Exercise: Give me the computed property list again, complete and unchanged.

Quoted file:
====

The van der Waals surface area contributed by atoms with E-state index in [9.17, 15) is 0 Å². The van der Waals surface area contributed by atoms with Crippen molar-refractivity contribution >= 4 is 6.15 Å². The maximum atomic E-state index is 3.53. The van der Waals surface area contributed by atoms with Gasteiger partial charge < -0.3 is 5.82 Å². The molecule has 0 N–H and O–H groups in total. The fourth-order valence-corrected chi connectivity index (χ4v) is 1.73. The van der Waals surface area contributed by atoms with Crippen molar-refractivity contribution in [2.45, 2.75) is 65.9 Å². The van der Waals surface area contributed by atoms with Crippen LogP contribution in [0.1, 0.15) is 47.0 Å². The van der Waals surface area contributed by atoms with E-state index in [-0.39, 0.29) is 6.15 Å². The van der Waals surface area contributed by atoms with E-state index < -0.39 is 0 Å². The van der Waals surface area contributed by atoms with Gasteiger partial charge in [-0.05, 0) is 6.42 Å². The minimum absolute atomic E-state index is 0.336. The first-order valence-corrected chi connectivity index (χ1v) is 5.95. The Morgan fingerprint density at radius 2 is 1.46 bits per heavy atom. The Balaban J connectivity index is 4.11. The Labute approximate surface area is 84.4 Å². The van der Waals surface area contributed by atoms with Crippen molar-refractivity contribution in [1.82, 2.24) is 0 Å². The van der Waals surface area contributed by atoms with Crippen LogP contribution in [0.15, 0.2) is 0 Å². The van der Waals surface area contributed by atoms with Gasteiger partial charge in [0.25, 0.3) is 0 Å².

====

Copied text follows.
The van der Waals surface area contributed by atoms with E-state index in [9.17, 15) is 0 Å². The van der Waals surface area contributed by atoms with Crippen molar-refractivity contribution >= 4 is 6.15 Å². The maximum atomic E-state index is 3.53. The van der Waals surface area contributed by atoms with Gasteiger partial charge < -0.3 is 5.82 Å². The molecule has 0 N–H and O–H groups in total. The fourth-order valence-corrected chi connectivity index (χ4v) is 1.73. The van der Waals surface area contributed by atoms with Crippen molar-refractivity contribution in [2.45, 2.75) is 65.9 Å². The van der Waals surface area contributed by atoms with Crippen LogP contribution in [0.1, 0.15) is 47.0 Å². The van der Waals surface area contributed by atoms with E-state index in [-0.39, 0.29) is 6.15 Å². The van der Waals surface area contributed by atoms with E-state index < -0.39 is 0 Å². The van der Waals surface area contributed by atoms with Gasteiger partial charge in [-0.05, 0) is 6.42 Å². The minimum absolute atomic E-state index is 0.336. The first-order valence-corrected chi connectivity index (χ1v) is 5.95. The Morgan fingerprint density at radius 2 is 1.46 bits per heavy atom. The Balaban J connectivity index is 4.11. The Labute approximate surface area is 84.4 Å². The van der Waals surface area contributed by atoms with Crippen molar-refractivity contribution in [1.82, 2.24) is 0 Å². The van der Waals surface area contributed by atoms with Crippen LogP contribution in [0.15, 0.2) is 0 Å². The van der Waals surface area contributed by atoms with Gasteiger partial charge in [0.25, 0.3) is 0 Å².